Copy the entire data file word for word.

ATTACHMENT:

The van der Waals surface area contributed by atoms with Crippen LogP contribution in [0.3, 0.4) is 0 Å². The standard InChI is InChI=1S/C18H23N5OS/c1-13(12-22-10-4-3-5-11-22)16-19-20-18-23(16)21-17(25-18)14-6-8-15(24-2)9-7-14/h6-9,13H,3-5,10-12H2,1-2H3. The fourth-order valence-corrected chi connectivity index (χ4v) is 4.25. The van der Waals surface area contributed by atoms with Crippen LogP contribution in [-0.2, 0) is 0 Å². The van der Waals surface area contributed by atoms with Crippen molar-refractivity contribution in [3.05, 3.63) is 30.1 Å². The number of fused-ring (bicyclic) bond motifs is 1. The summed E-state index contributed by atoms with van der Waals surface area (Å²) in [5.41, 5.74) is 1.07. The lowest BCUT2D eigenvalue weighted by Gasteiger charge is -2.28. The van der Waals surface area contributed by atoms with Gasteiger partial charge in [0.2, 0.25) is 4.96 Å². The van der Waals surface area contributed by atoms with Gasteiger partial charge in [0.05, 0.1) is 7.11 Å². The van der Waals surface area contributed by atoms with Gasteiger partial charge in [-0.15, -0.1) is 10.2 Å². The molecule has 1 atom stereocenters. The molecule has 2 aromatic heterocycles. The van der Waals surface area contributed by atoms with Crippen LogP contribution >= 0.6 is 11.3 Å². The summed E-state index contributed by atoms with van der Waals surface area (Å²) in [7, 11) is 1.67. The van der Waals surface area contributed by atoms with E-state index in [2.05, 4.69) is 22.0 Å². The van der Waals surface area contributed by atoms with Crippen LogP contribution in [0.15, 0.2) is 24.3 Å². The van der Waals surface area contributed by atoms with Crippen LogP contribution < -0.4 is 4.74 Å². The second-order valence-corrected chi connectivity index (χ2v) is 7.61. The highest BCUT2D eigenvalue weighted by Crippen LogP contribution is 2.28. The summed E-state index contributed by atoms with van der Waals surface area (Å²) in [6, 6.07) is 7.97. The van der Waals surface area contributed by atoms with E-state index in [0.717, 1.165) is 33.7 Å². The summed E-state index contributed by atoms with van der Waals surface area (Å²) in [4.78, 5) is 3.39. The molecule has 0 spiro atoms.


The van der Waals surface area contributed by atoms with Crippen LogP contribution in [0.3, 0.4) is 0 Å². The standard InChI is InChI=1S/C18H23N5OS/c1-13(12-22-10-4-3-5-11-22)16-19-20-18-23(16)21-17(25-18)14-6-8-15(24-2)9-7-14/h6-9,13H,3-5,10-12H2,1-2H3. The fourth-order valence-corrected chi connectivity index (χ4v) is 4.25. The van der Waals surface area contributed by atoms with Crippen LogP contribution in [-0.2, 0) is 0 Å². The van der Waals surface area contributed by atoms with Crippen molar-refractivity contribution in [3.05, 3.63) is 30.1 Å². The number of fused-ring (bicyclic) bond motifs is 1. The summed E-state index contributed by atoms with van der Waals surface area (Å²) in [5.41, 5.74) is 1.07. The lowest BCUT2D eigenvalue weighted by Gasteiger charge is -2.28. The van der Waals surface area contributed by atoms with Gasteiger partial charge in [0.2, 0.25) is 4.96 Å². The van der Waals surface area contributed by atoms with Gasteiger partial charge in [0.05, 0.1) is 7.11 Å². The van der Waals surface area contributed by atoms with Gasteiger partial charge in [-0.15, -0.1) is 10.2 Å². The molecule has 1 atom stereocenters. The molecule has 2 aromatic heterocycles. The van der Waals surface area contributed by atoms with Crippen LogP contribution >= 0.6 is 11.3 Å². The summed E-state index contributed by atoms with van der Waals surface area (Å²) in [7, 11) is 1.67. The van der Waals surface area contributed by atoms with E-state index in [2.05, 4.69) is 22.0 Å². The van der Waals surface area contributed by atoms with Crippen LogP contribution in [0.15, 0.2) is 24.3 Å². The van der Waals surface area contributed by atoms with Crippen LogP contribution < -0.4 is 4.74 Å². The second-order valence-corrected chi connectivity index (χ2v) is 7.61. The highest BCUT2D eigenvalue weighted by Crippen LogP contribution is 2.28. The summed E-state index contributed by atoms with van der Waals surface area (Å²) in [6, 6.07) is 7.97. The van der Waals surface area contributed by atoms with E-state index in [0.717, 1.165) is 33.7 Å². The summed E-state index contributed by atoms with van der Waals surface area (Å²) in [4.78, 5) is 3.39. The molecule has 0 spiro atoms.